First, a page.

Finally, there are several digital filters you can choose from, ranging from the most neutral to the warmest one. I personally preferred the default, neutral, one. Again, you should try them for yourself and find the one that suits you the best.
Testing and Sound
Even though I listened to it in several different configurations in two different systems, for the biggest part of the critical listening test, Chord Qutest was connected to the Lindemann Limetree Bridge digital streamer, while its output was feeding Hegel H90 integrated amplifier and KEF LS50 speakers. An important thing to mention here is that Chord Qutest was powered with Allo Shanti linear power supply, and all of the impressions from now on are observed that way. Using included freebie switching power supply will degrade sound quality, and you can read more on it in the comparison section down below.
To put it simply, Qutest sounds precise and clean. Starting with the bassline, it definitely created some of the best behaved and tidy-sounding bass notes. Speed and control are outstanding and note edges are well defined without any traces of warming or blooming. Now copy-paste this to the rest of the frequency spectrum and you’ll get the picture – every tone is etched in its place with masterful precision, clearly separated from other tones and instruments. That said, I find it tonally even, there is no excessive brightness or any kind of artificial edginess that I can hear. It simply prioritizes precision and order above warmth and any kind of sweetness. In doing so, Qutest is capable of digging an admirable amount of tiny details. Singers opening or closing their lips, squeaky chair in the background of the live recording, etc. If it’s in the recording, this DAC will retrieve it for you. The dark background is only helping with exposing all these details more easily.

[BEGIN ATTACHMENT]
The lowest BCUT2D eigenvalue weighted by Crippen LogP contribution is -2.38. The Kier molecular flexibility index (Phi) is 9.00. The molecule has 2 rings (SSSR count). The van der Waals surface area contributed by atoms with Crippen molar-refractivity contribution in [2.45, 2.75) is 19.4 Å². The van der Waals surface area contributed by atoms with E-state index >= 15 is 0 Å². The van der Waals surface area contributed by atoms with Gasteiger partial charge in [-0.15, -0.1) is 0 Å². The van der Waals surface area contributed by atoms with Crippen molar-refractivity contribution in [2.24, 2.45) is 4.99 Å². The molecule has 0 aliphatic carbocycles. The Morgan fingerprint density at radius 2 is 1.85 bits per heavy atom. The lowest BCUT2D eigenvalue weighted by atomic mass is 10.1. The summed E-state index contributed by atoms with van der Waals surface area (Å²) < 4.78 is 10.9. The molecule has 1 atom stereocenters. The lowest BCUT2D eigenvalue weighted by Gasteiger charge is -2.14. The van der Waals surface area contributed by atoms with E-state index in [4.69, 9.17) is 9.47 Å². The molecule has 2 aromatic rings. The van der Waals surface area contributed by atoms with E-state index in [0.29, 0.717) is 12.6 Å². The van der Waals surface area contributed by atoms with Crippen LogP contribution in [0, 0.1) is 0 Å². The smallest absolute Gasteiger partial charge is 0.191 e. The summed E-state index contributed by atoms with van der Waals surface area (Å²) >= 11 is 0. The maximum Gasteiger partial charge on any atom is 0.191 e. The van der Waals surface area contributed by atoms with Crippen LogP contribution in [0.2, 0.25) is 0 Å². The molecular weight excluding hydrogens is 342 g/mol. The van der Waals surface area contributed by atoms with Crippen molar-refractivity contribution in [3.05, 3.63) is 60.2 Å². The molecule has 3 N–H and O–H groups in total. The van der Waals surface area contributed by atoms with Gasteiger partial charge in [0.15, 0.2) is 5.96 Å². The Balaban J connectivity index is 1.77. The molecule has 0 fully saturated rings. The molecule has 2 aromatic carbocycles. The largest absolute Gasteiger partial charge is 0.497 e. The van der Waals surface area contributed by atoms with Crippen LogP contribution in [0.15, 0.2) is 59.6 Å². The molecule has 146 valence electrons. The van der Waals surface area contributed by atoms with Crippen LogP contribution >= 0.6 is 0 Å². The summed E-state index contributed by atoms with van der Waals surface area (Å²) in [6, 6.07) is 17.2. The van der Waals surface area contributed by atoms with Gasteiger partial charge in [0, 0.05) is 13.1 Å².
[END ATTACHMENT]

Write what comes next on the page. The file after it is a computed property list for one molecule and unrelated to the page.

Soundstage is another thing Chord Qutest does really well. That dark background helps with the sensation of a deep soundstage. Vocals and instruments are then pinpointed inside of it and well separated, with enough empty space in-between. When it comes to creating this virtual soundstage space and arranging things inside of it, Qutest is probably the best DAC I’ve so far tested in my own system.
Comparison and Power Supply Importance
Naturally, I compared Chord Qutest to my own Denafrips Ares II, an R2R DAC with a different sound signature. Compared to Qutest, Ares II sounds somewhat hazier and less precise. The bassline is denser but not as well defined, and a similar impression persists throughout the rest of the frequency spectrum. On the upside, tone timbre feels somewhat richer through Ares. To put it in other words – Qutest sounds tidy, controlled, defined, and orderly. It also develops a slightly deeper soundstage with a darker background. Its tone timbre however feels slightly leaner. Ares II sounds a bit slower, with the edges of each tone less defined and not as well separated. But vocals and instruments do sound fuller and with richer tone timbre.